And there will be consequences. Not that another local developer, Paul O’Brien, who has outbid Urbis for one of the parcels of land – the Pring Street site – and also intends slamming up a ten storey block of over 200 apartments there as well, seems to give a hoot along with Richard Clarke.
Consequences like the over-burdening of already stretched and under-funded local services like schools and doctors and dentists surgeries; the extra pollution caused by the increased traffic and parking problems which an estimated 1000 extra cars could bring; the massive visual impact impairing a historic skyline which is such an important part of this city; the reduction in size of the green at the bottom of Windmill Hill with the destruction of its mature trees and the demolition of the landmark Federation of City Farms building with its distinctive grassy roof.
“Oh”, cry the developers, “but we will improve the nearby railway station and the highway system, build a bridge over the river Avon, provide retail outlets and a ‘district heating system’” – basically shorthand for a renewable energy centre on which they have been very cagey in releasing any details on emissions and its impact on the local community.
As for the railway station, that would purely be for the benefit of the new inhabitants of these blocks who could swan in and out – many surely from that there London – in their commuting haste, and would add absolutely zilch to the local community.
As a counter to all this a local voluntary group, the Windmill Hill and Malago Planning Group (WHaM for short) have proposed an alternative to the high-rises.
They launched their vision documentLINK at a packed community centre earlier this year, and in it outline a greener, low-rise, more socially amenable plan, with space and light between buildings.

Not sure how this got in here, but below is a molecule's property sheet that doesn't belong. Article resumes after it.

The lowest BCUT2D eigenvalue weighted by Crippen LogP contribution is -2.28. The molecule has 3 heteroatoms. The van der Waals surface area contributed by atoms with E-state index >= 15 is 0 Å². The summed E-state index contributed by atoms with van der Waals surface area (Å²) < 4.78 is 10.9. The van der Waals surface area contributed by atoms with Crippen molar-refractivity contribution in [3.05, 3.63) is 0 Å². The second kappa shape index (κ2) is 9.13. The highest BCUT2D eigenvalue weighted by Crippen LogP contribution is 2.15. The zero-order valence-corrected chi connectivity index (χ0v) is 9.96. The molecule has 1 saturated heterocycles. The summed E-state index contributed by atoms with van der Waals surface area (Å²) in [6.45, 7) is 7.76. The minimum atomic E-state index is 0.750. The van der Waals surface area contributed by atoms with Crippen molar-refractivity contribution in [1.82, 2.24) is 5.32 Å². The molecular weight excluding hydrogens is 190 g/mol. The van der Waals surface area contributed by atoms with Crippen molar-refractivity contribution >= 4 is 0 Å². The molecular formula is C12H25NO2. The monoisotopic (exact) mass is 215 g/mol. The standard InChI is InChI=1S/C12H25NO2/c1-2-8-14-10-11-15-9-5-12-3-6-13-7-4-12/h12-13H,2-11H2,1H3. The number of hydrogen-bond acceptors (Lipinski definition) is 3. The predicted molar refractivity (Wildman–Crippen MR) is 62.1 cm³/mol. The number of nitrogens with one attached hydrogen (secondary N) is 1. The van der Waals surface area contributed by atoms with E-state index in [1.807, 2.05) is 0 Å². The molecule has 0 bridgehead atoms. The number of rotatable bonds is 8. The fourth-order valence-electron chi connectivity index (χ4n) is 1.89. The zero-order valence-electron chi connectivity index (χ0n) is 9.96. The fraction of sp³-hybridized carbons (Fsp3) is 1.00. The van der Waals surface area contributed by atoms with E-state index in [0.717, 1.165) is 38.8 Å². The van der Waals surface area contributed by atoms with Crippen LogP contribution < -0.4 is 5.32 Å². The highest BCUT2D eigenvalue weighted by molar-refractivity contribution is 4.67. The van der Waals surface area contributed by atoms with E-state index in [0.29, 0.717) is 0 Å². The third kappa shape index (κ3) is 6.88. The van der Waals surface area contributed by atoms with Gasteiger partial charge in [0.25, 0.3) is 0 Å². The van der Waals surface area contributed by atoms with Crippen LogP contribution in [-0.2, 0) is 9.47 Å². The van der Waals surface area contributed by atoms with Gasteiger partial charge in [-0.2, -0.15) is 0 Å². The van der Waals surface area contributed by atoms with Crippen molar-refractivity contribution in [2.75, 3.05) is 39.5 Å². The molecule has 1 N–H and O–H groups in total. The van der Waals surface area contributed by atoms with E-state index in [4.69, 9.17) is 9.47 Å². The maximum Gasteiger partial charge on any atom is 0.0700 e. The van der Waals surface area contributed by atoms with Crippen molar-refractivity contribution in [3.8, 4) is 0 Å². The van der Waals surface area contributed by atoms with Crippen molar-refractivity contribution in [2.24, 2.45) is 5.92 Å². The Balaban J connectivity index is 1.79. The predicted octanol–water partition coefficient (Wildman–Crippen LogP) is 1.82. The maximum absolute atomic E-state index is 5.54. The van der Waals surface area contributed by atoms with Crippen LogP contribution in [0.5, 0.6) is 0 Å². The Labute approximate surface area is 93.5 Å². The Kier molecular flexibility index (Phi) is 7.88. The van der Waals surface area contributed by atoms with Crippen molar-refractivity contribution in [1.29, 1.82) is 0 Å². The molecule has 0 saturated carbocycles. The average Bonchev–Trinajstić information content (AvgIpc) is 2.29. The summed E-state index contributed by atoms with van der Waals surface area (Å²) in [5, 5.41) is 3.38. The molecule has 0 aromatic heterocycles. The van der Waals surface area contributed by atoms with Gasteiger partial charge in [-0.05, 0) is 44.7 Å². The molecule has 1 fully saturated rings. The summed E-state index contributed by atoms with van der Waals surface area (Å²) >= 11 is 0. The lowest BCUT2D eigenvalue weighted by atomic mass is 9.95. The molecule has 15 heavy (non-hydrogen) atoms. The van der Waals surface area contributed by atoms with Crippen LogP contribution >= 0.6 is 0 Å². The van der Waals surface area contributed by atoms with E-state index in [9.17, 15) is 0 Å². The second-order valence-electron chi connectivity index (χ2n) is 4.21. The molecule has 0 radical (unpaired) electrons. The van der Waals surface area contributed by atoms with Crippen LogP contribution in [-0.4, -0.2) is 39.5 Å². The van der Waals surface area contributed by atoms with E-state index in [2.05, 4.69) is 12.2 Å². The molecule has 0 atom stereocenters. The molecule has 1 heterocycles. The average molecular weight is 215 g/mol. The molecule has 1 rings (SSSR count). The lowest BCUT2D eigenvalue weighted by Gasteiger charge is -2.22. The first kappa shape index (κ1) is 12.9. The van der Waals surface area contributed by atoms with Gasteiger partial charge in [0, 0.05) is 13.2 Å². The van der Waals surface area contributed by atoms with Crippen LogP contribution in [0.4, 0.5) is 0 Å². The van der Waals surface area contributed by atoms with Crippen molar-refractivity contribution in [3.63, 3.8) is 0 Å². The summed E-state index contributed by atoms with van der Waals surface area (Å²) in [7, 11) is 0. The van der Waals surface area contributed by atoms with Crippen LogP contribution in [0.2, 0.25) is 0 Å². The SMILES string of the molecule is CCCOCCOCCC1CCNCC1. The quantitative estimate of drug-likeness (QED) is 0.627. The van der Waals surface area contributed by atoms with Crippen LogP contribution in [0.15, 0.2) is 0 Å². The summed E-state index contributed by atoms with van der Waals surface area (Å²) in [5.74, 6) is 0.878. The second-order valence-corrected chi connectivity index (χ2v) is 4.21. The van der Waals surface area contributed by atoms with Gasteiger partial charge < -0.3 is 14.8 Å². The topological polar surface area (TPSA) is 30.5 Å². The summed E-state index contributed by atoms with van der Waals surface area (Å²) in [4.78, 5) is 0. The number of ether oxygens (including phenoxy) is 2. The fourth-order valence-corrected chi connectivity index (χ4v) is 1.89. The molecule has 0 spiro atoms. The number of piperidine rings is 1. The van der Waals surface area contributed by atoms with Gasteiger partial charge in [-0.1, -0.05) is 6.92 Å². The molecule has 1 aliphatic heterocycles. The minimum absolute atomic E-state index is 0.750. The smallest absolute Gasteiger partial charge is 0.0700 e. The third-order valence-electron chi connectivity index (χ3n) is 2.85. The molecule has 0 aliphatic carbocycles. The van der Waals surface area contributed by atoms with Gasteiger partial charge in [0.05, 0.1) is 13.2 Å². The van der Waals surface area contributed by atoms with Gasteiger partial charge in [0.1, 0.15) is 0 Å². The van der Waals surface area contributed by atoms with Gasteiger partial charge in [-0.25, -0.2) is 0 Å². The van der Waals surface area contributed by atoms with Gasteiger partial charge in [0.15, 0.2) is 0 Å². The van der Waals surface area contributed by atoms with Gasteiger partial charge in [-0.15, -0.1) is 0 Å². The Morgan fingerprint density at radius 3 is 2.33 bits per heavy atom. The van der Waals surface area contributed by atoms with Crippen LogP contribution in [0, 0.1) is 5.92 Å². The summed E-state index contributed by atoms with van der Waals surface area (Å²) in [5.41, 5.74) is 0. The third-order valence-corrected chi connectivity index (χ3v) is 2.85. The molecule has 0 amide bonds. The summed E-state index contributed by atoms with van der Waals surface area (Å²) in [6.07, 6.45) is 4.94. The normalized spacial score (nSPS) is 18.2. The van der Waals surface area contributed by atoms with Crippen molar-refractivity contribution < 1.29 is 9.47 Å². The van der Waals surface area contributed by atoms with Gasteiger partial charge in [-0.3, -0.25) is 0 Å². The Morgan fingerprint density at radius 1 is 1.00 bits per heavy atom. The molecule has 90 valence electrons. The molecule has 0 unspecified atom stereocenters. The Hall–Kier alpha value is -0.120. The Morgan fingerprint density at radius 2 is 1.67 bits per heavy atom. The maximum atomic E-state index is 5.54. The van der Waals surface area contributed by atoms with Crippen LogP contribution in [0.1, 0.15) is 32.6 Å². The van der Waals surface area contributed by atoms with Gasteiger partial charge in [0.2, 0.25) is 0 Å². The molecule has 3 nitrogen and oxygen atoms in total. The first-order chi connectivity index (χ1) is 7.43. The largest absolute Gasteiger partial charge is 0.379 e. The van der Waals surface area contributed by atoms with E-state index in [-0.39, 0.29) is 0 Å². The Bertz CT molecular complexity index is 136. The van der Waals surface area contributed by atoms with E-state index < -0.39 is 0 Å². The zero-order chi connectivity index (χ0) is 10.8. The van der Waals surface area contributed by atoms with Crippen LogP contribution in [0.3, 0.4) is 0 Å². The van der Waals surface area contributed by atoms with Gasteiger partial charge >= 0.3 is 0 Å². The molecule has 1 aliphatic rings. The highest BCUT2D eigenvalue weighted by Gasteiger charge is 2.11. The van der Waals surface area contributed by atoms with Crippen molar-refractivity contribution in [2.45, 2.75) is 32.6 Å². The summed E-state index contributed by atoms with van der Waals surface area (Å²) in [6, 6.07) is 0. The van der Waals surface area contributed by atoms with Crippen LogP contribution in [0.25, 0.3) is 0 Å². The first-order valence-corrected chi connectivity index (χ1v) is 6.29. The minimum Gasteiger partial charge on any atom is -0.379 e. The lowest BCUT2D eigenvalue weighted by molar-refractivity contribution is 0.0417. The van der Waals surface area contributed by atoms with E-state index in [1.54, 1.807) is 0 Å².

They’ve just improved on this with their Community Site Brief emphasising what a great opportunity this could be to make this a well-thought out development with vision and respect for the existing community and the local environment, with buildings no more than a maximum five storeys high that could add to and enhance a neighbourhood, making it a development to be proud of, and a place to live, socialise and feel safe in, rather than turning it into the dense wall of high-rise anonymity.
With proposals at pre-planning stage for most of the development, Urbis claiming that 30 per cent of its homes will be affordable (affordable for who exactly is another question, certainly for not most local residents, and don’t get me started on the complete paucity of social housing being offered), O’Brien keeping tight-lipped, and WHaM bravely suggesting better ideas, it seems the stage is set for a long protracted stand-off: campaigning turning into protest.
Which shouldn’t have to happen ideally, as communities are there to be respected, listened to and enhanced surely?
But hey, when did the pursuit of bigger and ever more profits and political kudos ever take such considerations into account? Watch this space…
Elfyn Griffith is a freelance writer/reviewer who has lived in Bristol for over 30 years, writing for a number of publications, both locally and nationally.